Mind over matter, literally. We were not built to fly, but we make airplanes. We are built to eat leaves, but we eat cows and pigs and make drugs to counteract the effects. The development and evolution of the human mind has made us the great monster of history.
Back to Brooklyn.
There were once three buildings. One was too big, one was too small, and one was just right. Livingston and Nevins.
Livingston has a number of signs that have just been there forever, like the neon and painted tax returns signs as well as the vertical income tax sign.
The Ministry of Love, actually Consolidated Edison headquarters, stands in a triangle formed by Nevins, Livingston and Flatbush Avenue. There’s actually an architectural genre called Brutalist, and this is Brutalist at its worst, from the dark and distant time that was early 1970s building design.
In 1926 Fox interests acquired control of the triangular property bounded by Flatbush Avenue, Nevins Street, and Livingston Street in Brooklyn. In 1927 the site, partially occupied by the Cowperthwait Building, was cleared. The cornerstone of the Fox Theatre was laid on September 27, 1927 at the junction of Flatbush Avenue and Nevins Street in the presence of numerous civic dignitaries, prominent members of the business community, and theatre representatives, Borough President James A. Byrne officiating. William Fox himself was not present, but what was said to be the first check he ever earned was enclosed in the stone along with the day’s Brooklyn newspapers. Historic Structures, where amazing views of the ornate interior can be seen.
Toward the end of its run on Flatbush Avenue in the mid to late 1960s, WINS DJ Murray the K brought package rock and roll tours to the Fox. The Who and Cream made their NYC concert debuts at Murray the K shows.
Such was the theater’s importance that from 1928-1971 the intersection of Fulton and Flatbush was called Fox Square.
Note the inscription ‘M.I. Downing’ on #302 Livingston, on the right, likely the business the structure was built to house.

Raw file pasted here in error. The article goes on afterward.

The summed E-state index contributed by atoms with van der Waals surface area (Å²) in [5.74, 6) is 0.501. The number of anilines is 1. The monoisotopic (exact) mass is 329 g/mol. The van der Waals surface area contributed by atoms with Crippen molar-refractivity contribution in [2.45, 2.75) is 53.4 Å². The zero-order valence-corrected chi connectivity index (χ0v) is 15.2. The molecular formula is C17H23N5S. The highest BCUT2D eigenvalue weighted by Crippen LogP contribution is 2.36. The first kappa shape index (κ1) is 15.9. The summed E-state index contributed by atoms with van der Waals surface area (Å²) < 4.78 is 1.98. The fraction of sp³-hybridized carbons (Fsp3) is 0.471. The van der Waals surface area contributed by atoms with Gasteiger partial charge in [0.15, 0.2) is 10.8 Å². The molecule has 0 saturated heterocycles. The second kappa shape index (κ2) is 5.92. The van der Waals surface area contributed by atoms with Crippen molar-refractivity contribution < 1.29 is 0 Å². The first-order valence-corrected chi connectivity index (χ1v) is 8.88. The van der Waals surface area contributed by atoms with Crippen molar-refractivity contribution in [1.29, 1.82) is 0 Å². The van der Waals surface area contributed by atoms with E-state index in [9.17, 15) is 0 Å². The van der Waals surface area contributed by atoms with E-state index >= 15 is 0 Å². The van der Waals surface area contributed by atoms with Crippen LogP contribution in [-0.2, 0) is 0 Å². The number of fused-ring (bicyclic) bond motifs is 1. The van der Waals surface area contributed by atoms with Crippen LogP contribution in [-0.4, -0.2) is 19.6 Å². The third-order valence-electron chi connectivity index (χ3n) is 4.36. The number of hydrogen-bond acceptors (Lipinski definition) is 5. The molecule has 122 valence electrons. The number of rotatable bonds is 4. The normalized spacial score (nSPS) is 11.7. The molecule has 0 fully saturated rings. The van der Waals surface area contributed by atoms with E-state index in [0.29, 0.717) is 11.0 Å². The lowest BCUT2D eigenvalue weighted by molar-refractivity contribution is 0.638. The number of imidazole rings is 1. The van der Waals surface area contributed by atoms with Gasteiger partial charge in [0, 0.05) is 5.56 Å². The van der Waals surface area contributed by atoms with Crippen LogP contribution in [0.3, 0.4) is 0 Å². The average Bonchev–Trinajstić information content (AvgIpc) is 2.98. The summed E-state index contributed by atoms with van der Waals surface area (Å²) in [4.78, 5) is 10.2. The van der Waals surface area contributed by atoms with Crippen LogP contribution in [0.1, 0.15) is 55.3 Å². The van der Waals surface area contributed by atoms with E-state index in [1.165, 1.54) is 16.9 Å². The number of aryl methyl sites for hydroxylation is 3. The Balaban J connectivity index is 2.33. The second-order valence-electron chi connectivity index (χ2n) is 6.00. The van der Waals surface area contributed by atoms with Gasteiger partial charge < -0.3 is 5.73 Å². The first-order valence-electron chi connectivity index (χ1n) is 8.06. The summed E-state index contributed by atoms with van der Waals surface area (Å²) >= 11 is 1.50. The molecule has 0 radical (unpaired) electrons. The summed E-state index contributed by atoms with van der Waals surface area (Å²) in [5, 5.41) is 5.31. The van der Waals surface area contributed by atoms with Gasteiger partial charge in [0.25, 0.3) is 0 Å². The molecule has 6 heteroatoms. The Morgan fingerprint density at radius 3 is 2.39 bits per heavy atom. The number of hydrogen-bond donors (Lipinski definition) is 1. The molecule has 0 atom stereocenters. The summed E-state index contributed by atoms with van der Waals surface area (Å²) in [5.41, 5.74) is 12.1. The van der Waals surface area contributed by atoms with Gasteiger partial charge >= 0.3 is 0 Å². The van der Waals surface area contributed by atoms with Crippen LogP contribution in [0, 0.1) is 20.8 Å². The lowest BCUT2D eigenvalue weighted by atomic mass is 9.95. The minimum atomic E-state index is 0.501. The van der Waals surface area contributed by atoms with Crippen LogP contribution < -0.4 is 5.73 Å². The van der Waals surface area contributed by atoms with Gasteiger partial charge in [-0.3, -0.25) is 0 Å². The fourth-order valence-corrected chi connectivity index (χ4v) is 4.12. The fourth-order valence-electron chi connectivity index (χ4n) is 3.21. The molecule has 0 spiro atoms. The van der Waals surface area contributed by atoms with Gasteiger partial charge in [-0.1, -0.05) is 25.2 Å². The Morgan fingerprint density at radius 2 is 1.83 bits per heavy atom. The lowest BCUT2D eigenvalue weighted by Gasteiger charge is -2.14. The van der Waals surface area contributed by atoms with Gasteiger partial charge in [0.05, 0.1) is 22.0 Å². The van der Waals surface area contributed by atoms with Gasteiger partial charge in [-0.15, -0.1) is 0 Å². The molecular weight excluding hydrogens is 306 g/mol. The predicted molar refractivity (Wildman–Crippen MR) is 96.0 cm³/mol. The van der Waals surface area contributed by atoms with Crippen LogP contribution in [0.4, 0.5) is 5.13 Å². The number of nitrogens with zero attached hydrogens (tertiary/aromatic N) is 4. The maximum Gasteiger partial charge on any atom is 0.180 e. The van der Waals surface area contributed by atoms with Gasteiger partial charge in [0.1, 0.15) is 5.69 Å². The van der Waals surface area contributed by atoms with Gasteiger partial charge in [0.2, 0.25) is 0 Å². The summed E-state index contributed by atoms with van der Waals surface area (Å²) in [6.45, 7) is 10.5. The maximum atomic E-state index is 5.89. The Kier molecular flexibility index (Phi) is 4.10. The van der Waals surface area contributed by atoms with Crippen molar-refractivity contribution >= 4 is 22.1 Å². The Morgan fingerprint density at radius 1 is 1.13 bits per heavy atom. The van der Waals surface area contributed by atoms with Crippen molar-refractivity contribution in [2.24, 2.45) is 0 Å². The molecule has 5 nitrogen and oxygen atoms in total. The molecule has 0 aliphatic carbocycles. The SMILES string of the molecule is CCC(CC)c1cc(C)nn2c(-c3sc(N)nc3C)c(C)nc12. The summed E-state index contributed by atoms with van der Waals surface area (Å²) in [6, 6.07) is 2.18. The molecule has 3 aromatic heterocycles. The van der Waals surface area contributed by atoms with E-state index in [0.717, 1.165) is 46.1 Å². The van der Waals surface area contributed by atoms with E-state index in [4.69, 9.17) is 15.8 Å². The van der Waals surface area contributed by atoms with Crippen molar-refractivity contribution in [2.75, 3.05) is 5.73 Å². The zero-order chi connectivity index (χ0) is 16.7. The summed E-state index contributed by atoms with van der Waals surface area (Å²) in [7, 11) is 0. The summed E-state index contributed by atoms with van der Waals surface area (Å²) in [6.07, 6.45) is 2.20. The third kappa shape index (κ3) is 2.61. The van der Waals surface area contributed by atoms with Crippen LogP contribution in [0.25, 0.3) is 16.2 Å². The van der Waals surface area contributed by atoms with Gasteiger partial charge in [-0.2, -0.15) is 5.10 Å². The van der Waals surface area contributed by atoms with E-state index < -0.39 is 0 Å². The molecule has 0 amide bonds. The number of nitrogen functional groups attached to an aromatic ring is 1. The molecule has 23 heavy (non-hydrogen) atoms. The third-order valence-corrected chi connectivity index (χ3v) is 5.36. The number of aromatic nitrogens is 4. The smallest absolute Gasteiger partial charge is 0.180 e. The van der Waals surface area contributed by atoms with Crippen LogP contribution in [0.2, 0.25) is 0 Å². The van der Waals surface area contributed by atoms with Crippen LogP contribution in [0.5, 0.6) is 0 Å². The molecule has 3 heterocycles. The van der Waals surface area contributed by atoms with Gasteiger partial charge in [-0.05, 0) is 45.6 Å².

A pair of defunct businesses, one distant, one recent, Livingston east of Nevins.
Flatbush Avenue between Fulton and 3rd Avenue has an unfinished or deserted quality; the development aurrounding the Atlantic Yards complex kicks in at 4th Avenue, and in between is dominated by the Brooklyn Academy of Music.
Pioneer Warehouses, meanwhile, seemingly bides its time until it takes its turn as a large condo redevelopment. Not saying it’s happening — but it seems like a candidate to me.
Chrsitopher Gray cited Pioneer in the NYTimes in 1988:
Established in 1896, the Pioneer Warehouse Company was an outgrowth of a family auction business initiated on Fulton Street 16 years earlier by Samuel Firuski. Choosing the name Pioneer to reflect what he perceived to be his position in the industry, Firuski acquired a parcel for his warehouse on a triangular block bounded by Flatbush Avenue, Rockwell Place and Fulton Street.
It was a strategic location. The elevated ran down Flatbush Avenue and the Long Island Rail Road was moving to build a new terminal a block south at Flatbush and Fourth Avenue.
At 33 Flatbush, next door, is the former Metropolitan Exchange Bank, which has found reuse as a home to various creative enterprises. The building went up alongside the Pioneer in 1917:
A menagerie of creative entrepreneurs occupies the seven-story building, now known as the Metropolitan Exchange, or MEx, including biotechnologists, ecologically minded architects, organic fashion designers and even miniature-cupcake makers. Most came in search of cheap rent — which runs to around $400 per desk per month — and a place to hatch their start-ups. The open floor plans, communal kitchens and [owner Al] Attara’s philanthropic nature have made for an unusually symbiotic work environment, tenants say. NYTimes
Perhaps an Occupy Wall Streeter placed the artwork featuring a crowned pig clutching a wine glass and a wad of cash in the window.